MARIETTA - If it weren't for a pair of western boots and a pair of pink socks, Ohio's lieutenant governor might have spent less time in downtown Marietta Thursday.
Lt. Gov. Mary Taylor has been on the road this week visiting towns and small businesses across Ohio to gauge reaction to Gov. John Kasich's recently passed 2014-15 state budget.
After similar trips to Salem and Kent on Wednesday, Taylor stopped by Schafer Leather Store for a private meeting with owner Rob Schafer and Marilyn Ashcraft, southeast region representative for the lieutenant governor.
Photo by Phil Foreman
Ohio Lt. Gov. Mary Taylor tries on a pair of western boots and pink socks Thursday at Schafer Leather Store, 140 Front St., after a private meeting with owner Rob Schafer and Marilyn Ashcraft, southeast region representative for Taylor. The three met to discuss the effects of Gov. John Kasich’s 2014-15 state budget on small businesses.
Sales clerk Kim Nabers, 53, said the visit was an honor.
"We appreciate all the attention," said Nabers, who has been working at the downtown business for about 13 years. "This is a very unique store."
Fifth-generation Schafer Leather Store, 140 Front St., was included on Taylor's itinerary because the business has been in operation since 1867 and has had several economic and business challenges in its 146 years, said Chris Brock, Taylor's communications director.
Ashcraft said the three discussed how the new budget and the tax breaks would benefit the small businesses of the state, including Schafer Leather Store, for about 20 minutes Thursday afternoon.
"The lieutenant governor wanted to know how it would be helpful to (Schafer's) business and how did it affect them," Ashcraft said. "That enables a business to hire a new employee."
Taylor mentioned the 50 percent small business tax cut, which will make $1.6 billion available in new capital that, during the next three years, small businesses can use to reinvest in their companies.
The 10 percent personal income tax cut during the next three years was created by eliminating the estate tax and $800 million in tax relief, according to the information from the 2014-15 state budget.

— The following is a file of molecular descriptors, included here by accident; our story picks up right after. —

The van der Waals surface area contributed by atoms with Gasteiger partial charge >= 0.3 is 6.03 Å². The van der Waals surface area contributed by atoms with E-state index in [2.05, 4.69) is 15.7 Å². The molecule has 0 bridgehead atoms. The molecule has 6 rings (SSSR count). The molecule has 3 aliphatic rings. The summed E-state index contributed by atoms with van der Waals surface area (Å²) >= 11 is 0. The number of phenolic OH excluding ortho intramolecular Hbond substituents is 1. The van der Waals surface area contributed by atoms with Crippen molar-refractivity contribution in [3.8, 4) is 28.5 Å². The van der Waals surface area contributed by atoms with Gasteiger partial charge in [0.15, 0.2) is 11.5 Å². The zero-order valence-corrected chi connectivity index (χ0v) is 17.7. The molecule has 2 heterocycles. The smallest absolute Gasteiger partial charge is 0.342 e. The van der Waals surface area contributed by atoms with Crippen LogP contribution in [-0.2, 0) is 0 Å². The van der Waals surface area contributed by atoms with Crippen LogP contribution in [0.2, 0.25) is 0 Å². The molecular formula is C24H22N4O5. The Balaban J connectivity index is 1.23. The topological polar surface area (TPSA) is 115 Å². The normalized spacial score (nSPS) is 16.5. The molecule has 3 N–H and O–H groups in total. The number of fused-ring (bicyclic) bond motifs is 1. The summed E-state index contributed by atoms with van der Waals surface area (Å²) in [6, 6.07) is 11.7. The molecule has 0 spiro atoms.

"We're making it easier to create jobs," Taylor said. "One hundred and seventy thousand private sector jobs have been created since 2011. We can't take our foot off the gas."
Molly Varner, Washington County Democratic Party chairwoman, said she felt the jobs creation picture wasn't quite as rosy for Ohioans.
"When you talk about creating jobs in Ohio and turning the Department of Development into something like JobsOhio and taking public money and closing the process so there is no accountability on that system, I question the benefit of that to the state of Ohio," she said.
"I would have liked to have the opportunity to ask Lt. Gov. Taylor how she thinks the budget will benefit education in southeast Ohio and how, in fact, it will benefit small business in southeast Ohio."
Varner said jobs are created all the time when business is good, and it matters how that business owner perceives that business right now.
In the state's schools, Taylor said the goal of the budget is to continue to work to give classrooms more of what they need, including $1.5 billion in new funds during the next two years.
"The budget gets more money into classrooms and more resources so that kids can learn regardless of where they live or their personal circumstance," Taylor said.
Critics of the new school-funding model have said it directs more money to wealthier districts than some of the poorest in the state. They also point out that many districts are receiving less money than they did in 2010-11, when one-time federal stimulus funds were used to offset cuts to state aid to schools.
Taylor ended her visit at Schafer Leather Store with the purchase of the boots and pink socks and then had lunch at the Lafayette Hotel. Cambridge was the next stop on Thursday's schedule.